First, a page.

Living in the Hope of Easter

Living in the Hope of Easter

One year ago, our community was devastated when the unthinkable happened on a normal Monday morning. The Covenant shooting rocked Nashville. Three innocent children went to school and didn’t return home to their families. Three respected educators also tragically lost their lives while doing what they loved. Our town was brought to its knees. Words felt inadequate. Yet we saw firsthand how the worst of humanity has a way of bringing out the best of humanity. Out of death comes resurrection even if the pain never goes away.

Not all Christians live with the hope of Easter. Not all of us live life as though we believe in the risen Christ. We find many Good Friday Christians in our world who live with their heads down, their hopes shattered, their expectations lowered, and their fears in control. Many live as though they would rather not be here, as though life is always a burden and not a blessing, and although they might be alive in this world, they are simply going through the motions day after day. Nothing excites them, nothing inspires them, and everything is an inconvenience. At times it seems as though the Good Friday Christians are growing in numbers. Their cantankerous spirit feels contagious, their pessimism is disturbing, their complaining is relentless, and they can pull the rest of us down.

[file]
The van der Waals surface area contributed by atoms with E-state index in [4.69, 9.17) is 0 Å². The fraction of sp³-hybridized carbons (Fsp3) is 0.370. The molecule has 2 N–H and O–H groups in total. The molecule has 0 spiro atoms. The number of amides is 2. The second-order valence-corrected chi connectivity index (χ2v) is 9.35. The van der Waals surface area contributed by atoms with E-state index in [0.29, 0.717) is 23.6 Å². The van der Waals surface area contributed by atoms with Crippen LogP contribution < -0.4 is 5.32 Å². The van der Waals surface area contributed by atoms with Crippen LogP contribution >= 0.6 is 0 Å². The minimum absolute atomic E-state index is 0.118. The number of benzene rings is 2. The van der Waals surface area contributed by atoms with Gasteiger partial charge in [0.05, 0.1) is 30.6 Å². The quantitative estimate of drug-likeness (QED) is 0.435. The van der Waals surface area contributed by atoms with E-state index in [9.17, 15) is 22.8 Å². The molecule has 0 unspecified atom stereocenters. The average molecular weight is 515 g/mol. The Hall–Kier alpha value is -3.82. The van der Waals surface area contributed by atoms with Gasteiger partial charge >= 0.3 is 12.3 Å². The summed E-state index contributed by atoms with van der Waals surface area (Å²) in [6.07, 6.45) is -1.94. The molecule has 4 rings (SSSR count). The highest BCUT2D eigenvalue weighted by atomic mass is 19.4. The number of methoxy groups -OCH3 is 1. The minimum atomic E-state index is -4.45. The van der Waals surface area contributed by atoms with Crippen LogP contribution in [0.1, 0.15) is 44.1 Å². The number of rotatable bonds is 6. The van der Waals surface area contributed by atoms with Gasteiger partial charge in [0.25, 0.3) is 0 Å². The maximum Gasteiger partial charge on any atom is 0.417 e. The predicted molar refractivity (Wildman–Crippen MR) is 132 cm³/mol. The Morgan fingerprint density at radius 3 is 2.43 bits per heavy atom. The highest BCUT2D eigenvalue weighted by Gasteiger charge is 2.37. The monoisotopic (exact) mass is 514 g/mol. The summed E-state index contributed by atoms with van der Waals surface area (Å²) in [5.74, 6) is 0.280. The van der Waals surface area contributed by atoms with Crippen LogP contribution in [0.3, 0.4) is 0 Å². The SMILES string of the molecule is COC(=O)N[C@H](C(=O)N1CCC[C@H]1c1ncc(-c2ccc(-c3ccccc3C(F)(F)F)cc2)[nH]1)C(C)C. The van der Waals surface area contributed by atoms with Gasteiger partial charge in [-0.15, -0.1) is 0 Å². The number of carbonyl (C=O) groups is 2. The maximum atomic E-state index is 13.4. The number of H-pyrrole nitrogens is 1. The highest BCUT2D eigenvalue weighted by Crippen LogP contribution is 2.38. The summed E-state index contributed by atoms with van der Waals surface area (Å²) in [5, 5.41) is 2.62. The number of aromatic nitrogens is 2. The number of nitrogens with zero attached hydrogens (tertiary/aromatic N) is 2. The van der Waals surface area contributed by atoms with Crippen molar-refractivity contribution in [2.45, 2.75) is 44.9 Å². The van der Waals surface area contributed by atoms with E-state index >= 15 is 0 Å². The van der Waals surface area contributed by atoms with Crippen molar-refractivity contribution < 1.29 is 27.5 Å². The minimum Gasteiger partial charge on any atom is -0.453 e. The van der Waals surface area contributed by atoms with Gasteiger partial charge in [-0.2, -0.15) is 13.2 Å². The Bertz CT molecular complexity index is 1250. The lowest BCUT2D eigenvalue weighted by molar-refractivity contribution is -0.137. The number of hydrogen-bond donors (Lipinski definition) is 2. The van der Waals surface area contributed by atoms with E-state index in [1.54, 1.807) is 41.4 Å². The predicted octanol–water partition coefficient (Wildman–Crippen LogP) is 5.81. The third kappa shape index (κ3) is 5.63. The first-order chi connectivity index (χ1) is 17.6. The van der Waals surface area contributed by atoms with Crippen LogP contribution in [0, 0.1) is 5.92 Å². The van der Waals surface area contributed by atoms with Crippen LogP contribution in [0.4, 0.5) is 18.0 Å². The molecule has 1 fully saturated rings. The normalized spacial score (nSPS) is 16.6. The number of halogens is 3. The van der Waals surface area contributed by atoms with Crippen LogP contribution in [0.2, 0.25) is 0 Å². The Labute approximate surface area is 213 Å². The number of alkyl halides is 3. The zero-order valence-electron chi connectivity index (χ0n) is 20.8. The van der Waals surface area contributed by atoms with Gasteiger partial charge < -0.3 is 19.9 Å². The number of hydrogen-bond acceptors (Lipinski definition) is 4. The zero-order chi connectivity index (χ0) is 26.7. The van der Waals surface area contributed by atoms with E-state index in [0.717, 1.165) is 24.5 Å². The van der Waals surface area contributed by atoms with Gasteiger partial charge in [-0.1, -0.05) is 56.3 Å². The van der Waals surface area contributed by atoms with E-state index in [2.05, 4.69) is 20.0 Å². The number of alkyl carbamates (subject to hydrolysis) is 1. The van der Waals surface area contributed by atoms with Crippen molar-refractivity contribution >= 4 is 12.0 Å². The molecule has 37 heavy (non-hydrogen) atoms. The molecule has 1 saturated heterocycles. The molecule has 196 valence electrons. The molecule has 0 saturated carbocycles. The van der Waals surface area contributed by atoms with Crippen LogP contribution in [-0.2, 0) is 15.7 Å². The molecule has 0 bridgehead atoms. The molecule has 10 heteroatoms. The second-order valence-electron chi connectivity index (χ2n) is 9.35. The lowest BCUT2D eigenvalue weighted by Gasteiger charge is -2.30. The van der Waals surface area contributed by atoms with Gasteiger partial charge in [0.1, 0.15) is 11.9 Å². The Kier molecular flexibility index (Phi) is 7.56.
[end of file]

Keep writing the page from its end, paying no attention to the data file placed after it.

Easter Christians must see the world differently. We simply can’t approach life this way. Easter Christians are truly alive and thankful. Bad things happen to all of us: Illness, divorce, infertility, loss of a child, loss of a job, addiction, depression, anxiety, betrayal – the list is long but so very real. Life can really hurt. Some of these things we do control but much of it comes uninvited into our lives. What we always control is the way that we respond to the setbacks and disappointments of life. What we do control is whether or not we choose to press forward.

Paul says it best in II Corinthians: “We are afflicted in every way, but not crushed; perplexed, but not driven to despair; persecuted, but not forsaken; struck down, but not destroyed.” Easter reminds us that there is absolutely nothing in this world that cannot be overcome with faith, hope, and a firm belief that because of Christ, God suffers with us and God calls us to never give up in the midst of our greatest pain and struggle. Death doesn’t win. A friend of mine once put it this way: “There is resurrection all around us. Every day there is resurrection. Daily there are moments when life breaks through. Maybe we can’t explain it or predict it or schedule it, but if we have eyes to see and hearts to feel, it is there. Awe. Wonder. Joy. It’s in the eyes of someone you love. It’s in the human stories of love triumphing over hate. It’s in the presence of God enduring with us when we go through some of our little moments of dying.” (Colglazier Finding A Faith That Makes Sense). Somebody once asked Frederick Buechner if he had been born again. To which he had a perfect response: “I’ll tell you something, I have been born again and again and again.” May this be true for all of us. In life, we must be born again and again and again. When we go through loss and tragedy, we press forward knowing that it’s up to us to bounce back and with God’s help and the help of each other, we can.

Are you living with hope this Easter? Do you believe in the risen Christ? I hope and pray that you do!